Anti-Age Day Face Cream (lighter, for those who sweat a lot) or Anti-Age Face-Body Cream (slightly more consistent), at night the Anti-Age Face Night Cream is recommended.

If wrinkles prevail, opt for the day and for the night for the Super-Intensive Anti-Wrinkle Treatment (which once absorbed also has a lifting effect), possibly preceded by an application of Anti-Age Face Body Cream in case of very dehydrated skin, generally in the cold season.

IF skin relaxations prevail, both for the cold and hot season we recommend both for the day and for the night, only Rassoda-Lift Face Cream; if necessary, especially in winter, repeat a second application after the absorption of the first.

Weekly treatment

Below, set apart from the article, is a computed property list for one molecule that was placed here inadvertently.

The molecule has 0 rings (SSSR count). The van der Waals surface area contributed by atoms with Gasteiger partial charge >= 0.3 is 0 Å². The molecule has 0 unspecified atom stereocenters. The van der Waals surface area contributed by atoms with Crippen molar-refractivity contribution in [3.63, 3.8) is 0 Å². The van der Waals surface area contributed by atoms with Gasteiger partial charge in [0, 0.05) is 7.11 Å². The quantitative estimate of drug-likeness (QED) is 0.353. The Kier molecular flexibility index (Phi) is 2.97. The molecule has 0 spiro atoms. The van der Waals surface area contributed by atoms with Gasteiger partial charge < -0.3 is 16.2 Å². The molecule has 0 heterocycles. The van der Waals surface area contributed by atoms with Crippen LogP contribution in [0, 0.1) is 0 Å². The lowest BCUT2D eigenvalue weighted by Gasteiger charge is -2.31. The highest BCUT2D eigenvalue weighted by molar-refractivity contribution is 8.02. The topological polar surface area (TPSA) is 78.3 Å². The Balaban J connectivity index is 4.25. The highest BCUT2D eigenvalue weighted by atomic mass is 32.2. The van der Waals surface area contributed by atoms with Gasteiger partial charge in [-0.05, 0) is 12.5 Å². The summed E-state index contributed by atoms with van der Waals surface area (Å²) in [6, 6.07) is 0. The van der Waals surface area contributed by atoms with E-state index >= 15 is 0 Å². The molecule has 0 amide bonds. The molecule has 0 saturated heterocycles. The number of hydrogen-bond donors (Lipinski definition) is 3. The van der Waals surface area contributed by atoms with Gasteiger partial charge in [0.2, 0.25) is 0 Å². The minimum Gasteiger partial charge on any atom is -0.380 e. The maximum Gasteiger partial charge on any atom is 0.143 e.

Peeling-Anti-Age Mask 1 time / week. In case of CUTANEOUS INSPECTIONS use it every other day the first week and then 1-2 times / week as a maintenance to keep the skin clean, stimulate the skin microcirculation and illuminate the face by removing the dead cells and opacity.

3. Sensitive skin

The skin sensitivity can be found in all skin types and can occur at any moment of life, apparently without triggering causes. It manifests with redness, sensation of skin pulling, tingling or burning, dryness, reactions.

This type of skin does not have an effective barrier to protect against external aggressions because the cutaneous hydrolipidic film is partially developed, and this causes greater skin permeability, changes in the microcirculation and so on. Consequently, by modifying the natural hydrolipidic film of the skin and accelerating the production of free radicals, intracellular exchanges are reduced and cell renewal decreases: the skin becomes finer and wrinkles tend to appear prematurely.